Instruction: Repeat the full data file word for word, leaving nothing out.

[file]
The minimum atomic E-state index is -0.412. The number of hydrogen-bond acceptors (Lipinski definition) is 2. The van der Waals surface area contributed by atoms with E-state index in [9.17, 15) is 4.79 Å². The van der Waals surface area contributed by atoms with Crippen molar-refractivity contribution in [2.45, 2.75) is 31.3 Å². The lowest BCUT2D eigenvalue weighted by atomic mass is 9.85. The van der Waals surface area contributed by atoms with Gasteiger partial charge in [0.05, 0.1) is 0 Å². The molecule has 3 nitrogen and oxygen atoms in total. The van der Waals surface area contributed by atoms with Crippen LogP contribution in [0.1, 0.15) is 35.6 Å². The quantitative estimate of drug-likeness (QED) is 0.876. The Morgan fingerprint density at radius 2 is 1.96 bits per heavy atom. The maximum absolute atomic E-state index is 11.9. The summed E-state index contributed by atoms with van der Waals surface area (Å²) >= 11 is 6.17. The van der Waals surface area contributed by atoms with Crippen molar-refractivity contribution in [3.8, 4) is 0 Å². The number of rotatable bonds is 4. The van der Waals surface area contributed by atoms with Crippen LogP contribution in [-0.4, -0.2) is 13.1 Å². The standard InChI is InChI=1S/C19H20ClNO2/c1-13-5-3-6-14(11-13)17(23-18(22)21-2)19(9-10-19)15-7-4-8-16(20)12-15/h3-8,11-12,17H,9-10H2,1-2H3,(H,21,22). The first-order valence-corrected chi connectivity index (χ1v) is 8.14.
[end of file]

The minimum atomic E-state index is -0.412. The number of hydrogen-bond acceptors (Lipinski definition) is 2. The van der Waals surface area contributed by atoms with E-state index in [9.17, 15) is 4.79 Å². The van der Waals surface area contributed by atoms with Crippen molar-refractivity contribution in [2.45, 2.75) is 31.3 Å². The lowest BCUT2D eigenvalue weighted by atomic mass is 9.85. The van der Waals surface area contributed by atoms with Gasteiger partial charge in [0.05, 0.1) is 0 Å². The molecule has 3 nitrogen and oxygen atoms in total. The van der Waals surface area contributed by atoms with Crippen LogP contribution in [0.1, 0.15) is 35.6 Å². The quantitative estimate of drug-likeness (QED) is 0.876. The Morgan fingerprint density at radius 2 is 1.96 bits per heavy atom. The maximum absolute atomic E-state index is 11.9. The summed E-state index contributed by atoms with van der Waals surface area (Å²) >= 11 is 6.17. The van der Waals surface area contributed by atoms with Crippen molar-refractivity contribution in [3.8, 4) is 0 Å². The number of rotatable bonds is 4. The van der Waals surface area contributed by atoms with Crippen LogP contribution in [-0.4, -0.2) is 13.1 Å². The standard InChI is InChI=1S/C19H20ClNO2/c1-13-5-3-6-14(11-13)17(23-18(22)21-2)19(9-10-19)15-7-4-8-16(20)12-15/h3-8,11-12,17H,9-10H2,1-2H3,(H,21,22). The first-order valence-corrected chi connectivity index (χ1v) is 8.14.